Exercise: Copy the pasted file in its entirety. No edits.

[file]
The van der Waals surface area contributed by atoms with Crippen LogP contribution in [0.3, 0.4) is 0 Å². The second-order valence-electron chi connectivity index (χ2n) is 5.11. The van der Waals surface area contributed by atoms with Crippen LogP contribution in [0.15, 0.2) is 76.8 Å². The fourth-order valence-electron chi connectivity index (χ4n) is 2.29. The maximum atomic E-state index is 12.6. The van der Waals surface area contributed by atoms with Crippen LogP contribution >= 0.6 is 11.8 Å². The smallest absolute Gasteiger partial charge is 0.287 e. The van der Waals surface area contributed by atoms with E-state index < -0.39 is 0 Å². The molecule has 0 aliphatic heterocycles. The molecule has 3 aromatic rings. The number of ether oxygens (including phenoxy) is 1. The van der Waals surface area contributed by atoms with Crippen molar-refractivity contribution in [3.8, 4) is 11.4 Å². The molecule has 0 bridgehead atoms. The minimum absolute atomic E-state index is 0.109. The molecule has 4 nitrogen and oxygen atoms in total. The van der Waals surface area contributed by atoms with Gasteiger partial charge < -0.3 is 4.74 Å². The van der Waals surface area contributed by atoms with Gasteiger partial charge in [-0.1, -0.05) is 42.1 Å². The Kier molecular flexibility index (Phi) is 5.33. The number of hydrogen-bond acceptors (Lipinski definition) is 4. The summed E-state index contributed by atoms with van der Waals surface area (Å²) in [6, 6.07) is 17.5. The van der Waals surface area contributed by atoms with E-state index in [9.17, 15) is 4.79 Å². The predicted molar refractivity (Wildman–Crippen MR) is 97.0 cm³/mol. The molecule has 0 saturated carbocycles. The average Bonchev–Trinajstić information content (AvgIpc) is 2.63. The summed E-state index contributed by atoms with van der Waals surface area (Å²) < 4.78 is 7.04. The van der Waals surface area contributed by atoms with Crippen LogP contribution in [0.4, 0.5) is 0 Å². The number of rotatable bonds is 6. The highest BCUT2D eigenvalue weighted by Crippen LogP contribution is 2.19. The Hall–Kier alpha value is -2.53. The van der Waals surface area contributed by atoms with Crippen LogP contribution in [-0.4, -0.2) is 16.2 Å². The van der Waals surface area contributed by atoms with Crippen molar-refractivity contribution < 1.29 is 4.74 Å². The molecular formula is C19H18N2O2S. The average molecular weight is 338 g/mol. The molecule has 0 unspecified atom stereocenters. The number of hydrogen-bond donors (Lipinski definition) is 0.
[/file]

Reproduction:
The van der Waals surface area contributed by atoms with Crippen LogP contribution in [0.3, 0.4) is 0 Å². The second-order valence-electron chi connectivity index (χ2n) is 5.11. The van der Waals surface area contributed by atoms with Crippen LogP contribution in [0.15, 0.2) is 76.8 Å². The fourth-order valence-electron chi connectivity index (χ4n) is 2.29. The maximum atomic E-state index is 12.6. The van der Waals surface area contributed by atoms with Crippen LogP contribution >= 0.6 is 11.8 Å². The smallest absolute Gasteiger partial charge is 0.287 e. The van der Waals surface area contributed by atoms with E-state index < -0.39 is 0 Å². The molecule has 0 aliphatic heterocycles. The molecule has 3 aromatic rings. The number of ether oxygens (including phenoxy) is 1. The van der Waals surface area contributed by atoms with Crippen molar-refractivity contribution in [3.8, 4) is 11.4 Å². The molecule has 0 bridgehead atoms. The minimum absolute atomic E-state index is 0.109. The molecule has 4 nitrogen and oxygen atoms in total. The van der Waals surface area contributed by atoms with Gasteiger partial charge < -0.3 is 4.74 Å². The van der Waals surface area contributed by atoms with Gasteiger partial charge in [-0.1, -0.05) is 42.1 Å². The Kier molecular flexibility index (Phi) is 5.33. The number of hydrogen-bond acceptors (Lipinski definition) is 4. The summed E-state index contributed by atoms with van der Waals surface area (Å²) in [6, 6.07) is 17.5. The van der Waals surface area contributed by atoms with E-state index in [9.17, 15) is 4.79 Å². The predicted molar refractivity (Wildman–Crippen MR) is 97.0 cm³/mol. The molecule has 0 saturated carbocycles. The average Bonchev–Trinajstić information content (AvgIpc) is 2.63. The summed E-state index contributed by atoms with van der Waals surface area (Å²) < 4.78 is 7.04. The van der Waals surface area contributed by atoms with Crippen LogP contribution in [0.4, 0.5) is 0 Å². The number of rotatable bonds is 6. The highest BCUT2D eigenvalue weighted by Crippen LogP contribution is 2.19. The Hall–Kier alpha value is -2.53. The van der Waals surface area contributed by atoms with Crippen LogP contribution in [-0.4, -0.2) is 16.2 Å². The van der Waals surface area contributed by atoms with Crippen molar-refractivity contribution < 1.29 is 4.74 Å². The molecular formula is C19H18N2O2S. The average molecular weight is 338 g/mol. The molecule has 0 unspecified atom stereocenters. The number of hydrogen-bond donors (Lipinski definition) is 0.